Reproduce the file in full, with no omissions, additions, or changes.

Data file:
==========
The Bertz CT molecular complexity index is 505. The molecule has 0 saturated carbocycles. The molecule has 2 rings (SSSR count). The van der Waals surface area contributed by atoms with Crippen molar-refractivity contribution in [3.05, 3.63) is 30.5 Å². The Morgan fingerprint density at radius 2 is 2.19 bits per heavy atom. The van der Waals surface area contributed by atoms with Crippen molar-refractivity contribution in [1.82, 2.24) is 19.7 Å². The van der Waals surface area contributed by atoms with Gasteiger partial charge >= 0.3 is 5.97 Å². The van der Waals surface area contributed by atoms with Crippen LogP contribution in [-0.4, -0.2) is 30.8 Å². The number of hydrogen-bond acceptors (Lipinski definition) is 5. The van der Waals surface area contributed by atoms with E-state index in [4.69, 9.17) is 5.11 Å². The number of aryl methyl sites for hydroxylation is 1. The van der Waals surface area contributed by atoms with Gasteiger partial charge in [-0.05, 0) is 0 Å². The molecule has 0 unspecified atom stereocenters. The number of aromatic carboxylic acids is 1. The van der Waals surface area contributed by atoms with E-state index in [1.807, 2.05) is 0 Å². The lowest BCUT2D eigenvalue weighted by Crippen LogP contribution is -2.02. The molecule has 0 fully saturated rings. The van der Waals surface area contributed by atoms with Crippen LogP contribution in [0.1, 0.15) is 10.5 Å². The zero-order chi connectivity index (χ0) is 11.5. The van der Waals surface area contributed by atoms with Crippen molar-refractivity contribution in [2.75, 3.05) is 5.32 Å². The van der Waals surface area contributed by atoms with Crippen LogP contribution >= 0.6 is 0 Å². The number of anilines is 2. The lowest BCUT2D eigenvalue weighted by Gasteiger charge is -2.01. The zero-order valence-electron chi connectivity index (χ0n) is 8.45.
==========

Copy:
The Bertz CT molecular complexity index is 505. The molecule has 0 saturated carbocycles. The molecule has 2 rings (SSSR count). The van der Waals surface area contributed by atoms with Crippen molar-refractivity contribution in [3.05, 3.63) is 30.5 Å². The Morgan fingerprint density at radius 2 is 2.19 bits per heavy atom. The van der Waals surface area contributed by atoms with Crippen molar-refractivity contribution in [1.82, 2.24) is 19.7 Å². The van der Waals surface area contributed by atoms with Gasteiger partial charge >= 0.3 is 5.97 Å². The van der Waals surface area contributed by atoms with Crippen LogP contribution in [-0.4, -0.2) is 30.8 Å². The number of hydrogen-bond acceptors (Lipinski definition) is 5. The van der Waals surface area contributed by atoms with E-state index in [4.69, 9.17) is 5.11 Å². The number of aryl methyl sites for hydroxylation is 1. The van der Waals surface area contributed by atoms with Gasteiger partial charge in [-0.05, 0) is 0 Å². The molecule has 0 unspecified atom stereocenters. The number of aromatic carboxylic acids is 1. The van der Waals surface area contributed by atoms with E-state index in [1.807, 2.05) is 0 Å². The lowest BCUT2D eigenvalue weighted by Crippen LogP contribution is -2.02. The molecule has 0 fully saturated rings. The van der Waals surface area contributed by atoms with Crippen LogP contribution in [0.1, 0.15) is 10.5 Å². The zero-order chi connectivity index (χ0) is 11.5. The van der Waals surface area contributed by atoms with Crippen molar-refractivity contribution in [2.75, 3.05) is 5.32 Å². The van der Waals surface area contributed by atoms with Crippen LogP contribution >= 0.6 is 0 Å². The number of anilines is 2. The lowest BCUT2D eigenvalue weighted by Gasteiger charge is -2.01. The zero-order valence-electron chi connectivity index (χ0n) is 8.45.